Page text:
Please don't confuse the 'l-situation' with the 'L-situation'. Because when I received the upper-case L in a text a few weeks ago, my first thought went to my beloved, L. Then my mind started racing with what she might be talking about. What WAS the 'L-situation'???? Everything was fine as I knew it.
And then it hit me she was talking about those little bugs; ACCK... the 'l-situation'. Thankfully, THAT situation seems to be ok too, but every time I get even the slightest itch on my head I'm still suspicious and a bit fearful.
So now we can begin discussing tonight's topic which surrounds another l-word. The all important potential lycopene of the two tomatoes that are growing out on the vine of my very healthy tomato plant.
But with it being November, the threat of freezing weather is actually upon us, and I really wanted to try and preserve the living plant a few more weeks, knowing that another round of warm weather will no doubt come around again. It is Texas after all and there have been plenty of Thanksgivings and Christmases where we were able to wear shorts.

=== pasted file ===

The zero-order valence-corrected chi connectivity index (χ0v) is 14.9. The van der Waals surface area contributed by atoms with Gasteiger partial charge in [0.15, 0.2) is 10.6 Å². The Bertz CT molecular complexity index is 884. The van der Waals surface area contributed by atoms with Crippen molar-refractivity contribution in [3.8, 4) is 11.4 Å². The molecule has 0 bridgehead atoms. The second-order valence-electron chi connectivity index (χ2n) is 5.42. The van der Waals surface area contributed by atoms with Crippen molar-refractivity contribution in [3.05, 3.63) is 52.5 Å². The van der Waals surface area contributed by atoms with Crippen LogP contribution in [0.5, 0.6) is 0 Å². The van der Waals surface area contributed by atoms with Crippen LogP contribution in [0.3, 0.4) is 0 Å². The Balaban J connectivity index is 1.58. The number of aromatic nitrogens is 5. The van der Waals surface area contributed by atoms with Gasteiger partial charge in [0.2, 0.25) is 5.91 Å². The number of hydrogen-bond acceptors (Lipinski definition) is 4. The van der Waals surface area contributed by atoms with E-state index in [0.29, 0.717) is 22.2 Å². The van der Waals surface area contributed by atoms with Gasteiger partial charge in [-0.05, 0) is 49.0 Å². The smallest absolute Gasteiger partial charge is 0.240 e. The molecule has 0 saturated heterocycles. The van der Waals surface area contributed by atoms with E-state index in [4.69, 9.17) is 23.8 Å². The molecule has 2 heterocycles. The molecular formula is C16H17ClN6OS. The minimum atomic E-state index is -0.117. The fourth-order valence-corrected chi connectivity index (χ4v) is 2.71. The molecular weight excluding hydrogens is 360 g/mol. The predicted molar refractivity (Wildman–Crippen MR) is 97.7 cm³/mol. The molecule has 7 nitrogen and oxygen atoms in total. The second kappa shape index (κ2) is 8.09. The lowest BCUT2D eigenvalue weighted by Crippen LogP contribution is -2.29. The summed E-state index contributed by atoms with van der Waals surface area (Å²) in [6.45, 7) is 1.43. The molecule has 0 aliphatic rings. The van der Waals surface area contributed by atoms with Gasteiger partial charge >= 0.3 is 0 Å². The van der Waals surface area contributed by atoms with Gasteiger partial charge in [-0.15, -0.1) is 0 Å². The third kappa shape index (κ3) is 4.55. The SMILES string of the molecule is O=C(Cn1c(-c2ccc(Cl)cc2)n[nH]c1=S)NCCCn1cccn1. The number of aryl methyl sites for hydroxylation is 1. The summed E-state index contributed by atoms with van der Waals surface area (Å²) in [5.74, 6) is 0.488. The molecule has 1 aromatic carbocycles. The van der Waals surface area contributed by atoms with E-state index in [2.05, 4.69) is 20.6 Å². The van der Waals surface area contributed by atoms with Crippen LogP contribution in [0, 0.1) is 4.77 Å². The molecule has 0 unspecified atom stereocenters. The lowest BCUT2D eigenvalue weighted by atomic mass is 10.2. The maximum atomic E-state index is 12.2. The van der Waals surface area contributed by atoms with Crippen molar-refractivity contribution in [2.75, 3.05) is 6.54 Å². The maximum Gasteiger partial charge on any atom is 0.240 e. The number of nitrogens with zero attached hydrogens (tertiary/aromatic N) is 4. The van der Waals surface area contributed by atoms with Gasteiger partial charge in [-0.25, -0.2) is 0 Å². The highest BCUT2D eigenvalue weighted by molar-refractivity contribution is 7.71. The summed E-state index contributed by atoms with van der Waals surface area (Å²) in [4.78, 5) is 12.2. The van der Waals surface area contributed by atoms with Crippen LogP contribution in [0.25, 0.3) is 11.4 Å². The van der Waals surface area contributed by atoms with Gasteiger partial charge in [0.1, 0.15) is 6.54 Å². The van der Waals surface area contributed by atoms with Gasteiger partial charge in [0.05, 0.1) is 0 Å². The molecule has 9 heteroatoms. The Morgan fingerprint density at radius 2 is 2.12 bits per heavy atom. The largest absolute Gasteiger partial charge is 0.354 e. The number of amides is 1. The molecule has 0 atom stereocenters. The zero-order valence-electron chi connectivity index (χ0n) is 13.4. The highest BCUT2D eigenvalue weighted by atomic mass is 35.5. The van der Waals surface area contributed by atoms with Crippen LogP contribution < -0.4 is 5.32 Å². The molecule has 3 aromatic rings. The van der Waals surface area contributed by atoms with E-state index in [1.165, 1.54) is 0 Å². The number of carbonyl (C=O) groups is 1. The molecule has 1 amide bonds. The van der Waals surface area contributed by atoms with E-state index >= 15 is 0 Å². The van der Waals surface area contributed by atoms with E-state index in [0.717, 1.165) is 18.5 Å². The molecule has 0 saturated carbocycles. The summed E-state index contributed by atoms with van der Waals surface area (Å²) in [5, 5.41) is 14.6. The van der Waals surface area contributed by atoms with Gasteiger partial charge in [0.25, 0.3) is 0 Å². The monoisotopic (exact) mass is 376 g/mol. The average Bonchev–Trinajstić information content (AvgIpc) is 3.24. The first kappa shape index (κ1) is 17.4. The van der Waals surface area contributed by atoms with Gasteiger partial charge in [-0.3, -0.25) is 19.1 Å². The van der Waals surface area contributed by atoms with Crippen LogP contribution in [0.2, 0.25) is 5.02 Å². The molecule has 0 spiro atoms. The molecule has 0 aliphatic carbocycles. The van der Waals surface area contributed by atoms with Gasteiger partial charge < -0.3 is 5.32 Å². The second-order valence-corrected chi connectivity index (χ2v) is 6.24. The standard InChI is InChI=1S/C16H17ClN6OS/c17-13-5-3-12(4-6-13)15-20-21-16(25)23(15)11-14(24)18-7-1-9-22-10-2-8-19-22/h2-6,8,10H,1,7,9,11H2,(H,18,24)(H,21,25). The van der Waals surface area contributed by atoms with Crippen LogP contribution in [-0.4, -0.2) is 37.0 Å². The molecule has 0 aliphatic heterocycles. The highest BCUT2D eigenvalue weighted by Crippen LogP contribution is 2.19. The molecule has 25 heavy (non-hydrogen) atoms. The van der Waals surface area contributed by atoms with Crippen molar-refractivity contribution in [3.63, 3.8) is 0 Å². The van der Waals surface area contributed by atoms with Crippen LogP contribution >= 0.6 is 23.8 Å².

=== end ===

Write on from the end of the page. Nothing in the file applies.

Monday night I rushed home to use the few moments of daylight that would be left and went out to our metal holding area, aka our scrap pile, hoping to find an old tomato cage that I could put around the plant. Instead I found a three sided sheet metal something or other and there was even insulated fiberboard in there. This was going to be better than I imagined.
I picked it up and shook it to be sure there were no little critters or reptiles in it that would run up my arm as I carried it to the garden. I was happy to find none.
Then back into the house and a little tape in combination with some dry cleaning bags
and viola, I had a mini greenhouse on the way. Here is the south facing view allowing the sun to shine on in, but there is a vent hole on the top so that hopefully things won't get too hot in there.
The good news is that I didn't have to spend anything extra to make all this happen.
What sort of ideas have you used to save a tomato plant?